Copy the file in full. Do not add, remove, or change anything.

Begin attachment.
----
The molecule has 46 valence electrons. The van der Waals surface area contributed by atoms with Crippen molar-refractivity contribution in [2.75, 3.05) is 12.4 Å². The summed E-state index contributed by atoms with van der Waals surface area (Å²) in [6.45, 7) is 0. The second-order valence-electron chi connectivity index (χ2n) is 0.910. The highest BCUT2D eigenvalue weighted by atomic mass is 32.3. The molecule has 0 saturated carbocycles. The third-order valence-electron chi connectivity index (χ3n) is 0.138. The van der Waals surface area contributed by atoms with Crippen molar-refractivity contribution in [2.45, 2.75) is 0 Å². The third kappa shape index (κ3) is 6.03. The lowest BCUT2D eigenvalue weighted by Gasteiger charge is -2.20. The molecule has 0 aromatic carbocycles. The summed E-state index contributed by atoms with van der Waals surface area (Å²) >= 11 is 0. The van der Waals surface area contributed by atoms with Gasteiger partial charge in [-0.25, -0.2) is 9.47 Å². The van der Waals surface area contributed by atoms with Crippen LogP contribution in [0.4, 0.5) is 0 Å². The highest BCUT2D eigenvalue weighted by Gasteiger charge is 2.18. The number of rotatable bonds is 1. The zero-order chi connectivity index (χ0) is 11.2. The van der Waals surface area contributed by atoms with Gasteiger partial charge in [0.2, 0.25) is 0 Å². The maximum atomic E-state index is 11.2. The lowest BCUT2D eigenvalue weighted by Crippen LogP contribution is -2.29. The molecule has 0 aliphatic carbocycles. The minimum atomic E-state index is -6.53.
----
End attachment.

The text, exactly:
The molecule has 46 valence electrons. The van der Waals surface area contributed by atoms with Crippen molar-refractivity contribution in [2.75, 3.05) is 12.4 Å². The summed E-state index contributed by atoms with van der Waals surface area (Å²) in [6.45, 7) is 0. The second-order valence-electron chi connectivity index (χ2n) is 0.910. The highest BCUT2D eigenvalue weighted by atomic mass is 32.3. The molecule has 0 saturated carbocycles. The third-order valence-electron chi connectivity index (χ3n) is 0.138. The van der Waals surface area contributed by atoms with Crippen molar-refractivity contribution in [2.45, 2.75) is 0 Å². The third kappa shape index (κ3) is 6.03. The lowest BCUT2D eigenvalue weighted by Gasteiger charge is -2.20. The molecule has 0 aromatic carbocycles. The summed E-state index contributed by atoms with van der Waals surface area (Å²) >= 11 is 0. The van der Waals surface area contributed by atoms with Gasteiger partial charge in [-0.25, -0.2) is 9.47 Å². The van der Waals surface area contributed by atoms with Crippen LogP contribution in [0.4, 0.5) is 0 Å². The highest BCUT2D eigenvalue weighted by Gasteiger charge is 2.18. The number of rotatable bonds is 1. The zero-order chi connectivity index (χ0) is 11.2. The van der Waals surface area contributed by atoms with Gasteiger partial charge in [0.2, 0.25) is 0 Å². The maximum atomic E-state index is 11.2. The lowest BCUT2D eigenvalue weighted by Crippen LogP contribution is -2.29. The molecule has 0 aliphatic carbocycles. The minimum atomic E-state index is -6.53.